He won’t keep _cave_, shirks his turn
And says he came to school to learn!
He won’t play football, says it hurts;
He wouldn’t fight with Paley Terts;
He couldn’t whistle if he tried,
And when we laughed at him he cried!
Now Wigsby Minor says that Parr
Is only like all new boys are.
I know when I first came to school
I wasn’t such a jolly fool!
Jim could never understand how Mother could have been clever enough to do it. To the others it seemed nice, but natural. You see they had always been used to having a mother who could write verses just like the way people talk, even to the shocking expression at the end of the rhyme, which was Jim’s very own.
Jim taught Peter to play chess and draughts and dominoes, and altogether it was a nice quiet time.
Only Jim’s leg got better and better, and a general feeling began to spring up among Bobbie, Peter, and Phyllis that something ought to be done to amuse him; not just games, but something really handsome. But it was extraordinarily difficult to think of anything.
“It’s no good,” said Peter, when all of them had thought and thought till their heads felt quite heavy and swollen; “if we can’t think of anything to amuse him, we just can’t, and there’s an end of it. Perhaps something will just happen of its own accord that he’ll like.”
“Things do happen by themselves sometimes, without your making them,” said Phyllis, rather as though, usually, everything that happened in the world was her doing.
“I wish something would happen,” said Bobbie, dreamily, “something wonderful.”
And something wonderful did happen exactly four days after she had said this. I wish I could say it was three days after, because in fairy tales it is always three days after that things happen. But this is not a fairy story, and besides, it really was four and not three, and I am nothing if not strictly truthful.
They seemed to be hardly Railway children at all in those days, and as the days went on each had an uneasy feeling about this which Phyllis expressed one day.
“I wonder if the Railway misses us,” she said, plaintively. “We never go to see it now.”
“It seems ungrateful,” said Bobbie; “we loved it so when we hadn’t anyone else to play with.”
“Perks is always coming up to ask after Jim,” said Peter, “and the signalman’s little boy is better. He told me so.”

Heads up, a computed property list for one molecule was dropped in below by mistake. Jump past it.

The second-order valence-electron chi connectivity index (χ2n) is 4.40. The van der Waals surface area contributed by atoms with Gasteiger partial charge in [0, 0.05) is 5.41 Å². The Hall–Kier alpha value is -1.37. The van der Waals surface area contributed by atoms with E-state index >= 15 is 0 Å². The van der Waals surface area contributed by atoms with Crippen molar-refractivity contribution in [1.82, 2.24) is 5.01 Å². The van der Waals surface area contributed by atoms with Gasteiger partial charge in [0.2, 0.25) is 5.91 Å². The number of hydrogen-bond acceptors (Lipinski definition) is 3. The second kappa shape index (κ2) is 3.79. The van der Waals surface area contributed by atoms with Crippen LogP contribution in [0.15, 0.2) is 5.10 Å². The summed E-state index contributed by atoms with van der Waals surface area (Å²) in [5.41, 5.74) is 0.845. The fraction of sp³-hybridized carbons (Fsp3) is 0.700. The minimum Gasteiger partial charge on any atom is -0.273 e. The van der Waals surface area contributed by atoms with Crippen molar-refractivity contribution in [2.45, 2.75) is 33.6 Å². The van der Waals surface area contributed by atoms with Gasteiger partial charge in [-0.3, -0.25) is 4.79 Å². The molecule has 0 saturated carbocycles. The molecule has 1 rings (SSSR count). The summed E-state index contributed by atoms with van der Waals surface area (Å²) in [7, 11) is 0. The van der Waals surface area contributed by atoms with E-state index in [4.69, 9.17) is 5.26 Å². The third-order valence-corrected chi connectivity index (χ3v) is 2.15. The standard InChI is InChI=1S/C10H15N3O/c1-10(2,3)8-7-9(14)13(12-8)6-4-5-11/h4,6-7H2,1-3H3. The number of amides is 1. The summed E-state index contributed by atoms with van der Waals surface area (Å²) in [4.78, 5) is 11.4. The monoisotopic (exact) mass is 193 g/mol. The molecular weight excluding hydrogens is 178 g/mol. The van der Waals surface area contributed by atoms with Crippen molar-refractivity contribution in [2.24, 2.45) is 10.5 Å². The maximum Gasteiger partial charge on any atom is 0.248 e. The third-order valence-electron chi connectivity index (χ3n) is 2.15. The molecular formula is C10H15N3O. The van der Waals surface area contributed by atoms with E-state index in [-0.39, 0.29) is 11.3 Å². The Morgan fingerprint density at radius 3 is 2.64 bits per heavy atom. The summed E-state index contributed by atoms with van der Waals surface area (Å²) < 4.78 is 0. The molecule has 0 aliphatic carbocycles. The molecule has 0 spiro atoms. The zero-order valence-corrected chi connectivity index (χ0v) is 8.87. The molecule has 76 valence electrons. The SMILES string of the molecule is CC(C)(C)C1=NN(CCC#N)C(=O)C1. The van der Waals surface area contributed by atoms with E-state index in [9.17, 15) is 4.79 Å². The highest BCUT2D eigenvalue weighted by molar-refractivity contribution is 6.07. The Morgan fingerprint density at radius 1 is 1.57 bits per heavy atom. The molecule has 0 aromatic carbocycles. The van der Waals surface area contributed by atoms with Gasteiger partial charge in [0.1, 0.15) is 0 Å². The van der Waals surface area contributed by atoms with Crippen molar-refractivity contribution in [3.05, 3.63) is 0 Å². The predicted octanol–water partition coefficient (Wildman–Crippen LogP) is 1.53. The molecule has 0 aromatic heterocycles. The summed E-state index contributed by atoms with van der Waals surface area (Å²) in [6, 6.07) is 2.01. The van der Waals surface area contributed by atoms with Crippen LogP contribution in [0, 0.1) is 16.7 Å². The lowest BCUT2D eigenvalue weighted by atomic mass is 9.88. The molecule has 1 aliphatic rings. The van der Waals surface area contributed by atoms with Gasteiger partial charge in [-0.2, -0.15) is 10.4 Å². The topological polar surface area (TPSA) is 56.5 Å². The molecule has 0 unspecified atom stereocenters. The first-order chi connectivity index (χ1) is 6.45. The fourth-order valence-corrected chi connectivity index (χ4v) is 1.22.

“I didn’t mean the people,” explained Phyllis; “I meant the dear Railway itself.”
“The thing I don’t like,” said Bobbie, on this fourth day, which was a Tuesday, “is our having stopped waving to the 9.15 and sending our love to Father by it.”
“Let’s begin again,” said Phyllis. And they did.
Somehow the change of everything that was made by having servants in the house and Mother not doing any writing, made the time seem extremely long since that strange morning at the beginning of things, when they had got up so early and burnt the bottom out of the kettle and had apple pie for breakfast and first seen the Railway.
It was September now, and the turf on the slope to the Railway was dry and crisp. Little long grass spikes stood up like bits of gold wire, frail blue harebells trembled on their tough, slender stalks, Gipsy roses opened wide and flat their lilac-coloured discs, and the golden stars of St. John’s Wort shone at the edges of the pool that lay halfway to the Railway. Bobbie gathered a generous handful of the flowers and thought how pretty they would look lying on the green-and-pink blanket of silk-waste that now covered Jim’s poor broken leg.
“Hurry up,” said Peter, “or we shall miss the 9.15!”
“I can’t hurry more than I am doing,” said Phyllis. “Oh, bother it! My bootlace has come undone again!”
“When you’re married,” said Peter, “your bootlace will come undone going up the church aisle, and your man that you’re going to get married to will tumble over it and smash his nose in on the ornamented pavement; and then you’ll say you won’t marry him, and you’ll have to be an old maid.”
“I shan’t,” said Phyllis. “I’d much rather marry a man with his nose smashed in than not marry anybody.”
“It would be horrid to marry a man with a smashed nose, all the same,” went on Bobbie. “He wouldn’t be able to smell the flowers at the wedding. Wouldn’t that be awful!”
“Bother the flowers at the wedding!” cried Peter. “Look! the signal’s down. We must run!”
They ran. And once more they waved their handkerchiefs, without at all minding whether the handkerchiefs were clean or not, to the 9.15.
“Take our love to Father!” cried Bobbie. And the others, too, shouted:–
“Take our love to Father!”
The old gentleman waved from his first-class carriage window. Quite violently he waved. And there was nothing odd in that, for he always had waved. But what was really remarkable was that from every window handkerchiefs fluttered, newspapers signalled, hands waved wildly. The train swept by with a rustle and roar, the little pebbles jumped and danced under it as it passed, and the children were left looking at each other.
“Well!” said Peter.
“Well!” said Bobbie.
“Well!” said Phyllis.
“Whatever on earth does that mean?” asked Peter, but he did not expect any answer.
“I don’t know,” said Bobbie. “Perhaps the old gentleman told the people at his station to look out for us and wave. He knew we should like it!”